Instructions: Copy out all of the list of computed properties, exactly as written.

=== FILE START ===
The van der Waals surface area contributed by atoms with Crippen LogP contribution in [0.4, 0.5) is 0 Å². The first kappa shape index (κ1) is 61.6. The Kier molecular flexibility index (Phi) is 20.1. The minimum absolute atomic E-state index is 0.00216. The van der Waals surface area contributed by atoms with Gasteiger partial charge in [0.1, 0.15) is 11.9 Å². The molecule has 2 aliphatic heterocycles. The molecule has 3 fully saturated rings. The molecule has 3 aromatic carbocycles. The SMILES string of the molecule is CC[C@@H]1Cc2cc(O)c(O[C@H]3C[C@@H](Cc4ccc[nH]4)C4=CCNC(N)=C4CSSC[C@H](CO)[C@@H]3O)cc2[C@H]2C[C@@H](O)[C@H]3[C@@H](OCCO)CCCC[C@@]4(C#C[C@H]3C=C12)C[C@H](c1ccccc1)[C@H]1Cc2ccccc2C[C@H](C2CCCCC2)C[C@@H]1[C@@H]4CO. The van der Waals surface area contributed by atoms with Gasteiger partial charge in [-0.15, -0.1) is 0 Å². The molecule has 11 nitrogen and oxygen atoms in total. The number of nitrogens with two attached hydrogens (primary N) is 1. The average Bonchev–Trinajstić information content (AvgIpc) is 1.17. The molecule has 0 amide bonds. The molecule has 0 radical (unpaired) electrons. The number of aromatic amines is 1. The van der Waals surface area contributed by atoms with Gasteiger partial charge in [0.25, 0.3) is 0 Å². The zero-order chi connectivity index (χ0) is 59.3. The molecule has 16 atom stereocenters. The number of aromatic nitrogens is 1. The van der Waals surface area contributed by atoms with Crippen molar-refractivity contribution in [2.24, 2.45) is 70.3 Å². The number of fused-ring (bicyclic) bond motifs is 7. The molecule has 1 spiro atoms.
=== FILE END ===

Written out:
The van der Waals surface area contributed by atoms with Crippen LogP contribution in [0.4, 0.5) is 0 Å². The first kappa shape index (κ1) is 61.6. The Kier molecular flexibility index (Phi) is 20.1. The minimum absolute atomic E-state index is 0.00216. The van der Waals surface area contributed by atoms with Gasteiger partial charge in [0.1, 0.15) is 11.9 Å². The molecule has 2 aliphatic heterocycles. The molecule has 3 fully saturated rings. The molecule has 3 aromatic carbocycles. The SMILES string of the molecule is CC[C@@H]1Cc2cc(O)c(O[C@H]3C[C@@H](Cc4ccc[nH]4)C4=CCNC(N)=C4CSSC[C@H](CO)[C@@H]3O)cc2[C@H]2C[C@@H](O)[C@H]3[C@@H](OCCO)CCCC[C@@]4(C#C[C@H]3C=C12)C[C@H](c1ccccc1)[C@H]1Cc2ccccc2C[C@H](C2CCCCC2)C[C@@H]1[C@@H]4CO. The van der Waals surface area contributed by atoms with Gasteiger partial charge in [-0.15, -0.1) is 0 Å². The molecule has 11 nitrogen and oxygen atoms in total. The number of nitrogens with two attached hydrogens (primary N) is 1. The average Bonchev–Trinajstić information content (AvgIpc) is 1.17. The molecule has 0 amide bonds. The molecule has 0 radical (unpaired) electrons. The number of aromatic amines is 1. The van der Waals surface area contributed by atoms with Gasteiger partial charge in [0.25, 0.3) is 0 Å². The zero-order chi connectivity index (χ0) is 59.3. The molecule has 16 atom stereocenters. The number of aromatic nitrogens is 1. The van der Waals surface area contributed by atoms with Crippen molar-refractivity contribution in [2.24, 2.45) is 70.3 Å². The number of fused-ring (bicyclic) bond motifs is 7. The molecule has 1 spiro atoms.